Disease And Illness - Other

Causes of Hypoxemia

Alexis Fischer's image for:
"Causes of Hypoxemia"
Image by: 

Hypoxemia is low blood oxygen content.  It is usually defined as a hemoglobin oxygen saturation of under 90% or an oxygen partial pressure of under 60 mmHg.  There are five different causes of hypoxemia that will be discussed below.

1. Hypoventilation

Also known as respiratory depression, this is a state in which breathing or lung function are reduced, and less air enters the alveoli in the lungs.  The amount of oxygen entering the blood is therefore also reduced.  It can be caused by injury or disease of the brain or nervous system, an obstruction in the airway, or as a side effect of drugs including barbiturates, benzodiazepines, opiates and alcohol.

2. Low inspired oxygen

The amount of oxygen reaching the alveoli and therefore the blood will be reduced if the amount of oxygen that is inspired is reduced.  This can occur when breathing atmospheric gas if the oxygen partial pressure is reduced due to low pressure for example at high altitude.  It may also occur when breathing non-atmospheric gas, for example if a problem occurs during an anesthesia or when inhaling helium from a balloon.

3. Right to left shunt

This is when a portion of blood does not get oxygenated in the lungs.  It can be either anatomical, where the blood physically bypasses the lungs, for example due to the Tetralogy of Fallot congenital defect, or physiological, where the blood passes through the lungs but does not become oxygenated due to the alveolar spaces being filled with fluid, for example in drowning or pneumonia.  Hypoxia caused by a shunt usually cannot be corrected using oxygen.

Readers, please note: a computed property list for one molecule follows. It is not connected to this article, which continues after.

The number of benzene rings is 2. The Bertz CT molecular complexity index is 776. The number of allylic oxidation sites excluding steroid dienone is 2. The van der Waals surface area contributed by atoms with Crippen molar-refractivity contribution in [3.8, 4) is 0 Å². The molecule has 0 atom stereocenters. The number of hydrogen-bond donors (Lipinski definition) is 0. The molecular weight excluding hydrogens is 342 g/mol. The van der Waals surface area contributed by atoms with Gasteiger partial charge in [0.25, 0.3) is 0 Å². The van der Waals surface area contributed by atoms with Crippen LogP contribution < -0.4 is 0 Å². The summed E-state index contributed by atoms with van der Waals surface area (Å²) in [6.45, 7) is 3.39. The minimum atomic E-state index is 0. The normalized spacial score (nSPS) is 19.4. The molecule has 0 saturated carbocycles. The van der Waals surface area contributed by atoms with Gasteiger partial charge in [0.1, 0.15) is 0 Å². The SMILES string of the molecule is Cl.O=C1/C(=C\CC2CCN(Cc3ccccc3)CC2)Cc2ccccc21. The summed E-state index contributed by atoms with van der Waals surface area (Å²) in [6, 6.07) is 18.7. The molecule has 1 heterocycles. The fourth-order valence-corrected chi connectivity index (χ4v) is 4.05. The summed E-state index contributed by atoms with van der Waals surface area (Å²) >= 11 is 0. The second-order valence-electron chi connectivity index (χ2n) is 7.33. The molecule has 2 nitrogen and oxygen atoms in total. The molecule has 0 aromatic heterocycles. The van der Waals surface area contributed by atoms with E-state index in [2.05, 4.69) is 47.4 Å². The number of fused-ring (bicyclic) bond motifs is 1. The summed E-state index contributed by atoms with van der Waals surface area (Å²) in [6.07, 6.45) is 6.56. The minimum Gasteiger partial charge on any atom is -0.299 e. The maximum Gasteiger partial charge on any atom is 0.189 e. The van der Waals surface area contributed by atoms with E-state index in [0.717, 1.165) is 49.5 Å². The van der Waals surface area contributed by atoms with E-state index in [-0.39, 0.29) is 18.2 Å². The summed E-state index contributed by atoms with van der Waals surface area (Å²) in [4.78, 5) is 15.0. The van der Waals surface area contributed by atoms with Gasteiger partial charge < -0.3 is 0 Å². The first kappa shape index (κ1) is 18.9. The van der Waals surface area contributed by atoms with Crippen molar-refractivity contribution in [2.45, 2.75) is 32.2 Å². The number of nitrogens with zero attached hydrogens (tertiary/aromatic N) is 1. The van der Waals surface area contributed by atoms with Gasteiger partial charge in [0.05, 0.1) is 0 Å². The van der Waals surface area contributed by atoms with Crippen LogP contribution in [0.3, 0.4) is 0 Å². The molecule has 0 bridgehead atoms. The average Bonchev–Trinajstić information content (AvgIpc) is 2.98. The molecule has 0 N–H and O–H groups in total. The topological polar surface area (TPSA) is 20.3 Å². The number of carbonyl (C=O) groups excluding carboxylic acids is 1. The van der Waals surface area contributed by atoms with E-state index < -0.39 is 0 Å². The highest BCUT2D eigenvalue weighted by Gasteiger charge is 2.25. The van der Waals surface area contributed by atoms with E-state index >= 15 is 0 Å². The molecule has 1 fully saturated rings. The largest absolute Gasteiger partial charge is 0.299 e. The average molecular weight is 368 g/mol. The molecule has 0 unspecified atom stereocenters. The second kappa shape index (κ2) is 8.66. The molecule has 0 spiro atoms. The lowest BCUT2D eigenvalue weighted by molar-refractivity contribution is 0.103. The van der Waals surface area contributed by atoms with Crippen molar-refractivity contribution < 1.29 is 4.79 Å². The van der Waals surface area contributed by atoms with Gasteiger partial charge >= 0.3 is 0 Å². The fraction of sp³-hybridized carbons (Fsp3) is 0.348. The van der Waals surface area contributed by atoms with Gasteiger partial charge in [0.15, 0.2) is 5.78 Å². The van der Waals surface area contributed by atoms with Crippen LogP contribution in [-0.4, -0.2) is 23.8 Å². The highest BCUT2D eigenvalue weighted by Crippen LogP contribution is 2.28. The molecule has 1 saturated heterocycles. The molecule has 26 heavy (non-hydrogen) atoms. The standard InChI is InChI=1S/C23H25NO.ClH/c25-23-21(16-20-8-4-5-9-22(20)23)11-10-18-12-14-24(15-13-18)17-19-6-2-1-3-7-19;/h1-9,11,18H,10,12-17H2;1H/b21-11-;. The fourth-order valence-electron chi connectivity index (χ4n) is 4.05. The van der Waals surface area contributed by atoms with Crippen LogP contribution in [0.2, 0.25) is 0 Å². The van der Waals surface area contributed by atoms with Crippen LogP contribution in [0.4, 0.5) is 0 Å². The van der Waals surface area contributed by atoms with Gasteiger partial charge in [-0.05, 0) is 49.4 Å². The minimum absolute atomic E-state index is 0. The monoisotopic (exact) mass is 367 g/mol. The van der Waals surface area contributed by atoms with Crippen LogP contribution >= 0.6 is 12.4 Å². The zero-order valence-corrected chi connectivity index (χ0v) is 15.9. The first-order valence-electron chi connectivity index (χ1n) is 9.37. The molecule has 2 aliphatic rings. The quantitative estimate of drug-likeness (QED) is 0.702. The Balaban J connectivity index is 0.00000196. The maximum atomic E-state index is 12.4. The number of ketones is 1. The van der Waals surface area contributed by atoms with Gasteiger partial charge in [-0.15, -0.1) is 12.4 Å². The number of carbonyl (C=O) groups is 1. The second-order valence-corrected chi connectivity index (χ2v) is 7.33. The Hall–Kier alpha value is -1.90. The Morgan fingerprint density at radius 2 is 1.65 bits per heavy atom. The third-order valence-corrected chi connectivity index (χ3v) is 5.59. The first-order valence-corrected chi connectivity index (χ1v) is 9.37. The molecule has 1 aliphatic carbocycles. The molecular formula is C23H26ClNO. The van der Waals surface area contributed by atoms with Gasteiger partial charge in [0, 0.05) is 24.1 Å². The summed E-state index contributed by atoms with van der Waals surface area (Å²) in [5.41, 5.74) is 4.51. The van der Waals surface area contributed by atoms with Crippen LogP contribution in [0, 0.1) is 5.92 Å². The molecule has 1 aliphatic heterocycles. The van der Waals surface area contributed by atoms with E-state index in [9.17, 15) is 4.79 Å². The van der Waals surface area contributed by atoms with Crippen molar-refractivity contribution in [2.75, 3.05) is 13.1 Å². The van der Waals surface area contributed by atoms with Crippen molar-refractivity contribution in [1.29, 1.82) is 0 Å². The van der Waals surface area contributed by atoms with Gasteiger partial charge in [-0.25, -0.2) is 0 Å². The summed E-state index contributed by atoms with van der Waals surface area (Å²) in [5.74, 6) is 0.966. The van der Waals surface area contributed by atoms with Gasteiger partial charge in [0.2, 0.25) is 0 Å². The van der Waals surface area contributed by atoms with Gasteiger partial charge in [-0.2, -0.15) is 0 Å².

4. Ventilation-perfusion mismatch

This occurs when areas of the lungs are no longer able to transfer oxygen to the blood.  This may be due to a lack of oxygen to transfer to the blood, for example, as a result of the alveolar damage caused by chronic obstructive pulmonary disease (COPD), the fluid buildup in pulmonary oedema or the lung collapsing.  Conversely, it may also be due to a lack of blood to be perfused despite the alveoli being ventilated (known as physiological dead space) which may be due to a low cardiac output or compression or stretching of the alveolar capillary, which may occur in artificially ventilated patients.  There can be different degrees of ventilation-perfusion mismatch with varying reductions in blood oxygen content.  The most severe form is a shunt, as described above.

5. Impaired diffusion

This is when diffusion of oxygen across the blood gas membrane from the alveolar to the blood is impaired.  It is the least common cause of hypoxemia as this rarely causes a problem with blood oxygen levels.  It can occur when the time taken for the blood to pass through the lungs decreases, which can occur during exercise although in most cases presents no problem, and the physical separation between the blood and the oxygen in the alveoli increases, as seen in interstitial lung disease.




More about this author: Alexis Fischer

From Around the Web